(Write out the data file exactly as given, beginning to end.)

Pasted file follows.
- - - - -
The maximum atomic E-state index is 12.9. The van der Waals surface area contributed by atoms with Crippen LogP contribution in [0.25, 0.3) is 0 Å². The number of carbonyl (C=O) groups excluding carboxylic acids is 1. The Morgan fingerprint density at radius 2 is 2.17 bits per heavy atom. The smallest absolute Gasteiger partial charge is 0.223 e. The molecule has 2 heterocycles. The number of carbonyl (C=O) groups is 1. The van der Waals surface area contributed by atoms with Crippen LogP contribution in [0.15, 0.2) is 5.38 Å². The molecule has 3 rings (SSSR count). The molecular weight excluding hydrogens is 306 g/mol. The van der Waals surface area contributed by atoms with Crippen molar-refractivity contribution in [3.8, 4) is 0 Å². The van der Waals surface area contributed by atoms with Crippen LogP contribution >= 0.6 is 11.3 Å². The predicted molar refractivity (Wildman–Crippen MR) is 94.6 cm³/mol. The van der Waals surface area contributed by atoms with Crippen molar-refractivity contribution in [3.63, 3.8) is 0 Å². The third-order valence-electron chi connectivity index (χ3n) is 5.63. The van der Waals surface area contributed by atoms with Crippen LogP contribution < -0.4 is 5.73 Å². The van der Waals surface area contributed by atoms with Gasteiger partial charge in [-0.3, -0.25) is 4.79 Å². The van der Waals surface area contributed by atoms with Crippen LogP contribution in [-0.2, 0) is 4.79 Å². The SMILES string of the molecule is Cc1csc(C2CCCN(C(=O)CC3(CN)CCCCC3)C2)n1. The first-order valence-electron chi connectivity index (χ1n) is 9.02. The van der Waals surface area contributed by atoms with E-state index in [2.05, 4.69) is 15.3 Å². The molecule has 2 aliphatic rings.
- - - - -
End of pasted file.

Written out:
The maximum atomic E-state index is 12.9. The van der Waals surface area contributed by atoms with Crippen LogP contribution in [0.25, 0.3) is 0 Å². The number of carbonyl (C=O) groups excluding carboxylic acids is 1. The Morgan fingerprint density at radius 2 is 2.17 bits per heavy atom. The smallest absolute Gasteiger partial charge is 0.223 e. The molecule has 2 heterocycles. The number of carbonyl (C=O) groups is 1. The van der Waals surface area contributed by atoms with Crippen LogP contribution in [0.15, 0.2) is 5.38 Å². The molecule has 3 rings (SSSR count). The molecular weight excluding hydrogens is 306 g/mol. The van der Waals surface area contributed by atoms with Crippen molar-refractivity contribution in [3.8, 4) is 0 Å². The van der Waals surface area contributed by atoms with Crippen LogP contribution >= 0.6 is 11.3 Å². The predicted molar refractivity (Wildman–Crippen MR) is 94.6 cm³/mol. The van der Waals surface area contributed by atoms with Crippen molar-refractivity contribution in [3.63, 3.8) is 0 Å². The third-order valence-electron chi connectivity index (χ3n) is 5.63. The van der Waals surface area contributed by atoms with Crippen LogP contribution < -0.4 is 5.73 Å². The van der Waals surface area contributed by atoms with Gasteiger partial charge in [-0.3, -0.25) is 4.79 Å². The van der Waals surface area contributed by atoms with Crippen LogP contribution in [-0.2, 0) is 4.79 Å². The SMILES string of the molecule is Cc1csc(C2CCCN(C(=O)CC3(CN)CCCCC3)C2)n1. The first-order valence-electron chi connectivity index (χ1n) is 9.02. The van der Waals surface area contributed by atoms with E-state index in [2.05, 4.69) is 15.3 Å². The molecule has 2 aliphatic rings.